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PO096: Investigations on de-trending and turbine loads - Poster pitch
Ingo Hirschhausen, Senior Engineer Wind and Site Assessment Methods, Nordex Group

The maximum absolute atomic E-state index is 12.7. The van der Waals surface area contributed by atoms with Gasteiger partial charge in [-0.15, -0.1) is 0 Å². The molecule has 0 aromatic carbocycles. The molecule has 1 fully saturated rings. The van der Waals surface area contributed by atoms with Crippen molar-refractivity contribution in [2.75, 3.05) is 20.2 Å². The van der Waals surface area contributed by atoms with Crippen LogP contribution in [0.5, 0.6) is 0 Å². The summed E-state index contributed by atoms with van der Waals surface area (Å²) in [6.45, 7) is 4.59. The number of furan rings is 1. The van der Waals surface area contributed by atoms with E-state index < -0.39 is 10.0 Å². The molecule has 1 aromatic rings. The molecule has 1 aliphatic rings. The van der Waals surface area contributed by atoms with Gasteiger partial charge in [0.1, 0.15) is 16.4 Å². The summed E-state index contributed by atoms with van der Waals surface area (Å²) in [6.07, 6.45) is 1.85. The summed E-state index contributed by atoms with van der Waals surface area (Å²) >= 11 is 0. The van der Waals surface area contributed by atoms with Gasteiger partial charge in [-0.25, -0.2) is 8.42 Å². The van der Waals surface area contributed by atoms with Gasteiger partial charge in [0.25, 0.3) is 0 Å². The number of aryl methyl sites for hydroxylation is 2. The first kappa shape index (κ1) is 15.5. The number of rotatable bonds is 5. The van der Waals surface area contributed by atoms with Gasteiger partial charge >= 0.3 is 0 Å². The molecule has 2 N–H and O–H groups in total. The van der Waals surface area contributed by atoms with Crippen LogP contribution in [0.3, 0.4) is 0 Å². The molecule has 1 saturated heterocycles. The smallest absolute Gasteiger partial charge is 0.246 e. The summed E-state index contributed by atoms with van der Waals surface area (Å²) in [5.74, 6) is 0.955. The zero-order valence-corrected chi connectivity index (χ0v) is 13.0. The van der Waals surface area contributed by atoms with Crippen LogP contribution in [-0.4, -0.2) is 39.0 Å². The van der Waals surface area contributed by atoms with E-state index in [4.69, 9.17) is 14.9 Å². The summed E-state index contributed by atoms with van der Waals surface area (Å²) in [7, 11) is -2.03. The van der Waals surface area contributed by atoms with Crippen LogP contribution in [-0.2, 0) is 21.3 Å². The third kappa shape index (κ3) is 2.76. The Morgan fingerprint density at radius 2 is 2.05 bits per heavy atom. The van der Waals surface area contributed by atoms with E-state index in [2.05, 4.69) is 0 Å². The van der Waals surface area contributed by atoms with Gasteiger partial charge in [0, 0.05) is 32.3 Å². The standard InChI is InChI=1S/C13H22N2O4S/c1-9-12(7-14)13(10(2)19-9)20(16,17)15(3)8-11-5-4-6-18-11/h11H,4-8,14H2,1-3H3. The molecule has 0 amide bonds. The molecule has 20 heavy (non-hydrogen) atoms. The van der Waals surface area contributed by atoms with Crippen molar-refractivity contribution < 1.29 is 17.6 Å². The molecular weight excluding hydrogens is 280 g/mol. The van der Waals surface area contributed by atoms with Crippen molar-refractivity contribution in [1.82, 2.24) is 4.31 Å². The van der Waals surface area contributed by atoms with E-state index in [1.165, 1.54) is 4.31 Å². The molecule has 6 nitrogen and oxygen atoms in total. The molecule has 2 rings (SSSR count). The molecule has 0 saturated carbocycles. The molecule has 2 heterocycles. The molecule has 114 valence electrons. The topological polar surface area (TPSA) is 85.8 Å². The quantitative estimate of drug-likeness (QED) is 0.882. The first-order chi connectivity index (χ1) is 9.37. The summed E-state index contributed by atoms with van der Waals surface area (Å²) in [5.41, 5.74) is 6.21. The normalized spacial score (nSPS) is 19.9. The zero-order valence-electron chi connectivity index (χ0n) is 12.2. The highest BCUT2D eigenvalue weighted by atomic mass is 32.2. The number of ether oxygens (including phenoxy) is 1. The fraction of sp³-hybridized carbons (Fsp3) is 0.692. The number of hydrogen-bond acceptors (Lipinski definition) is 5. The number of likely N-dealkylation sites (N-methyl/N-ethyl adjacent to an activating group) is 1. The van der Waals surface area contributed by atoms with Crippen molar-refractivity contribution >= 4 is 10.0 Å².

Investigations on de-trending and turbine loads Since de-trending of measured wind speed time series for load simulations is allowed according to the most recent edition of IEC61400-1, it is increasingly applied in the wind industry. The manner in which it is applied usually reduces the simulated fatigue loads significantly by decreasing the simulated turbulence. As a turbine manufacturer, we are often asked by our customers to apply de-trending in order to increase suitability and profitability of our turbines. Since we take the responsibility for assuring the structural integrity of our turbines, we need to make sure that this assurance is not violated by the application of de-trending. Therefore we decided to prove the basic concept of this method in order to find out if we can use it or not. The documented investigations do not aim to compare specific de-trending methods. The aim is to challenge the basic concept of de-trending with a strong focus on loads. Artificial wind speed ramps and de-trending Load reference: 10 minute turbulent wind fields that contain a certain linear trend are taken as the input for aero elastic simulations. De-trending and loads: The same wind fields without a linear trend serve as a perfectly de-trended counterpart and deliver de-trended loads. 10 minute trends in 1h simulations Load reference: 1h turbulent wind fields without a trend are taken as the input for aeroelastic simulations (1h loads). De-trending and loads: Decomposition of the 1h wind fields into 10 minute segments, de-trending of the segments, statistical properties of the de-trended segments deliver the input for aeroelastic simulations resulting in de-trended 10 minute loads. Results and Conclusion Comparison of the reference loads and de-trended loads gives an impression of the trend-induced fatigue that is neglected by the application of de-trending. At the same time, the overestimation by not applying de-trending is investigated. Our conclusion is that we cannot apply de-trending without significant underestimation of the fatigue loads. If we don't apply de-trending, we overestimate the loads, but only with a reasonable order of magnitude of around 3%.